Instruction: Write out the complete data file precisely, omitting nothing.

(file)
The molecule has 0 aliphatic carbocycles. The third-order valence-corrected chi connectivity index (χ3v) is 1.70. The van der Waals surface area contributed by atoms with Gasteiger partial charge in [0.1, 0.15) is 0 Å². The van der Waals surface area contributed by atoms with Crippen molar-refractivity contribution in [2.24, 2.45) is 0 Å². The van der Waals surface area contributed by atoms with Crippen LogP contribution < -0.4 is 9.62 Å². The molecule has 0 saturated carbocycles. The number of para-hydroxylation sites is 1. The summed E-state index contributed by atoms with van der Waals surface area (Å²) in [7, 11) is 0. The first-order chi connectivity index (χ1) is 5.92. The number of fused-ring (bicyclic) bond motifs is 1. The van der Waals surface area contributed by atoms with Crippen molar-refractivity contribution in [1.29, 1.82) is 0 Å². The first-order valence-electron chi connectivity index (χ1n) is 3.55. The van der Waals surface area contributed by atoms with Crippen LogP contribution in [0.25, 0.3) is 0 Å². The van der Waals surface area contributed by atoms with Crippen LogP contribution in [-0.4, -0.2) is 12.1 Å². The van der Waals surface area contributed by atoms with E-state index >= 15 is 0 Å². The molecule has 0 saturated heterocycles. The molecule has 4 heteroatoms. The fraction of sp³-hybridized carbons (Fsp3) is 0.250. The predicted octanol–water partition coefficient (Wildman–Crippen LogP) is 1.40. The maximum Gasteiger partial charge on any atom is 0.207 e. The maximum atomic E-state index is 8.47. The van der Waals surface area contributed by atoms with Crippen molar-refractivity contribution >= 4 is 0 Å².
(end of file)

The molecule has 0 aliphatic carbocycles. The third-order valence-corrected chi connectivity index (χ3v) is 1.70. The van der Waals surface area contributed by atoms with Gasteiger partial charge in [0.1, 0.15) is 0 Å². The van der Waals surface area contributed by atoms with Crippen molar-refractivity contribution in [2.24, 2.45) is 0 Å². The van der Waals surface area contributed by atoms with Crippen LogP contribution < -0.4 is 9.62 Å². The molecule has 0 saturated carbocycles. The number of para-hydroxylation sites is 1. The summed E-state index contributed by atoms with van der Waals surface area (Å²) in [7, 11) is 0. The first-order chi connectivity index (χ1) is 5.92. The number of fused-ring (bicyclic) bond motifs is 1. The van der Waals surface area contributed by atoms with Crippen molar-refractivity contribution in [1.29, 1.82) is 0 Å². The first-order valence-electron chi connectivity index (χ1n) is 3.55. The van der Waals surface area contributed by atoms with Crippen LogP contribution in [0.25, 0.3) is 0 Å². The van der Waals surface area contributed by atoms with Crippen LogP contribution in [-0.4, -0.2) is 12.1 Å². The van der Waals surface area contributed by atoms with E-state index >= 15 is 0 Å². The molecule has 0 saturated heterocycles. The molecule has 4 heteroatoms. The fraction of sp³-hybridized carbons (Fsp3) is 0.250. The predicted octanol–water partition coefficient (Wildman–Crippen LogP) is 1.40. The maximum Gasteiger partial charge on any atom is 0.207 e. The maximum atomic E-state index is 8.47. The van der Waals surface area contributed by atoms with Crippen molar-refractivity contribution >= 4 is 0 Å².